4) Yep, I'm wondering if the keen Mac Rumors audience knows of specific examples of these badly coded apps :)
     
  11. ppc750fx macrumors 65816

    Joined:
    Aug 20, 2008
    #11
    Re: 2. You didn't disable it. At least you did until you make changes to the power profile, at which point it will re-enable itself (if you're using Leopard.) SmartSleep (the prefpane) is the only reliable way I've found to keep it disabled.

    Re: 3. If your keychain is unlocked, any application can read data from your keychain. Any application can write to it. The display lock does nothing to mitigate the threat this poses -- passwords can be recovered from RAM using various attacks without needing to unlock the screen.
     
  12. dtemp thread starter macrumors member

    Joined:
    Feb 19, 2008
    #12
    What I DO know is that, before, after shutting the lid, it would take around 3-6 seconds for the light to start pulsing, but now it starts pulsing immediately upon shutting the lid. This tells me it is no longer writing RAM to disk.
     
  13. jc1350 macrumors 6502a

    Joined:
    Feb 4, 2008
    #13
    PGP Desktop for Mac finally added something that was worth the cost: whole disk encryption. I have noticed only a slight degradation in performance during start-up. Since the whole disk is encrypted, you don't have to deal with filevault's sometimes long optimization process during logoff/shutdown.

    And by excluding one file specific to PGP's WDE, SuperDuper works just fine. Yes, I know - the copy isn't encrypted. I don't care because I don't care the copy with the laptop. The copy stays home. I don't have to log out and use another account like I did with filevault.
     
  14. Mhaddy macrumors 6502

    Mhaddy

    Joined:
    Oct 26, 2005
    Location:
    Canada
    #14
    Have you used PGP Desktop? How do you like it?
     
  15. jc1350 macrumors 6502a

    Joined:
    Feb 4, 2008
    #15
    I like it. My only complaint is that the marketing propaganda lead me to believe it has real Exchange support for Mac and it doesn't. It ONLY supports pop and imap with regard to email.


    Whole Disk Encryption is working just fine so far (several months). If you have sensitive data on a laptop, I recommend it. I think it's overkill for a desktop at home, though.
     
  16. Mhaddy macrumors 6502

    Mhaddy

    Joined:
    Oct 26, 2005
    Location:
    Canada
    #16
    Couple more questions for ya:
    1. Can I encrypt my MBAir and MP and still continue to sync files back and forth via ChronoSync?
    2. Can I encrypt an external USB HDD and continue to b/u files to it from my MP?
    3. Can you revert back to an unencrypted state/uninstall PGP WDE?
    4. What happens if I want to reinstall OSX or upgrade to Snow Leopard? Can I still access my encrypted HDDs (internal or external)?
     
  17. sclough macrumors regular

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    May 23, 2008
    Location:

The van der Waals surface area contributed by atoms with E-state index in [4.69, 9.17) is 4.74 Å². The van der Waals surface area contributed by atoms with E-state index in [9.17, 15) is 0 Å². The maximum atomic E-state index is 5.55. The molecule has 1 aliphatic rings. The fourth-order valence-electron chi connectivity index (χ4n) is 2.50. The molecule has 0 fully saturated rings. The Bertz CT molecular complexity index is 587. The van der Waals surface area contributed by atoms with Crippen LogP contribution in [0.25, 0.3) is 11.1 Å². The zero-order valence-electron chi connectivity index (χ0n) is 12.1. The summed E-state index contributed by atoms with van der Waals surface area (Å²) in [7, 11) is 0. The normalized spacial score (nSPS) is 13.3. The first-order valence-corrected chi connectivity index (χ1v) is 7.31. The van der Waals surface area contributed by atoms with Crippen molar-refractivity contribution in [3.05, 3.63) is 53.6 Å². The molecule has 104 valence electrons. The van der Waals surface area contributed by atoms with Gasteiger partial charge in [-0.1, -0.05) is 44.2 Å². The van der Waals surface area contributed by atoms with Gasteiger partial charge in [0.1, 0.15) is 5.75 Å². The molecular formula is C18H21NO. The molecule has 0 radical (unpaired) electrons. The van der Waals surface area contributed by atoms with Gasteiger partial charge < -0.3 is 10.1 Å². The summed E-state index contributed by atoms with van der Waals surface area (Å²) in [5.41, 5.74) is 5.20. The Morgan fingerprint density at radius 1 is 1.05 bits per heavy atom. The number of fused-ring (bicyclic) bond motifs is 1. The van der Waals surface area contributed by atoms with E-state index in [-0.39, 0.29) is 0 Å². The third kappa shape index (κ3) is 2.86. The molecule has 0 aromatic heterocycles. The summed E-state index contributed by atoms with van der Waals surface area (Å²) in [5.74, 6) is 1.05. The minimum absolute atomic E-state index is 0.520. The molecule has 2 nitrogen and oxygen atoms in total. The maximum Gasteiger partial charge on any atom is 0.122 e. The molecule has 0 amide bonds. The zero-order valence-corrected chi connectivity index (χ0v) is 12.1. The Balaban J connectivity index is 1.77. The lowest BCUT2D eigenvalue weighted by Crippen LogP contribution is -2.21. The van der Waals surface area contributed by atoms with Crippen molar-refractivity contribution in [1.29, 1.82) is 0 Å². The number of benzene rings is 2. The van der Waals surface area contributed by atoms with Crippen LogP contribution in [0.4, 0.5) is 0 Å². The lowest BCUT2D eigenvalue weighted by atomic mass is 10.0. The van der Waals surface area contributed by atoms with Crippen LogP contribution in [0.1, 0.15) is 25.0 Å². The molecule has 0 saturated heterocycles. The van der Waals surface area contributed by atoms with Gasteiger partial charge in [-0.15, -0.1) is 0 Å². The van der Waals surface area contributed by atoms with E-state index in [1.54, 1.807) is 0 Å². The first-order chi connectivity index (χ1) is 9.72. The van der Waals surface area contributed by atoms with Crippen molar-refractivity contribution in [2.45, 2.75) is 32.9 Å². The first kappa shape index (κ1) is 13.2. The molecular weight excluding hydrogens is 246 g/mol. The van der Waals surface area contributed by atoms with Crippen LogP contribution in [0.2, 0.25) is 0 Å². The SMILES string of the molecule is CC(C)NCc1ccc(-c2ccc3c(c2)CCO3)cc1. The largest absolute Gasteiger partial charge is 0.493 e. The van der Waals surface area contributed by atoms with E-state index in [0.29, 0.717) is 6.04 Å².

Kansas City, MO
    #17
    The only other thing I could think of is tmp files. I'm not so sure that many Mac problems would use those, but some ported from unix might write work files to /tmp .
     
  18. jc1350 macrumors 6502a

    Joined:
    Feb 4, 2008
    #18
    1. I don't know anything about Chronosync, but only the data on the encrypted HD is encrytped. Copying to any other disk/network share/etc results in an non-encrypted file on the target disk (unless you encrypt that disk, of course).

    2. Yes, but that external disk will only work on the system that did the encryption unless you use a password-only encyption (PGP uses your PGP keys + password). You would have to have PGP installed on any system that would read the external disk.

    3. Yes, you can revert the disk to an unencrypted format.

    4. Patching (10.5.5 to 10.5.6) doesn't affect WDE. I don't know the details of reinstalling (I'm assuming you mean on a blank drive or doing an "erase and install").

    What I do is make a weekly clone of my HD using SuperDuper. As long as I exclude /PGPWDE01 from the clone, I can boot from the USB/SuperDuper cone disk which is not encypted. So if I have a problem, I'll just boot from the external disk and use SD to restore to the internal disk as normal, then encrypt the internal disk. The reason I have to exclude that file is simply that it is only valid for the drive on which it was created.

    I wouldn't do any FULL OS upgrades (Leopard to Snow Leopard for example) until PGP supports it officially. And when I do such a thing, I'll probably remove the encryption, upgrade as usual (archive and install), then encrypt the new system when I'm ready.

    Since PGP uses Whole Disk Encryption, the whole thing is encrypted including /tmp, /var/tmp, etc. If you mean the swap partition, if there is such a beast on Mac OS, then I don't know and it's a good question. I don't know if by whole DISK encryption if they mean a physical disk or a partition that appears as a disk. I'm not concerned about that much encryption.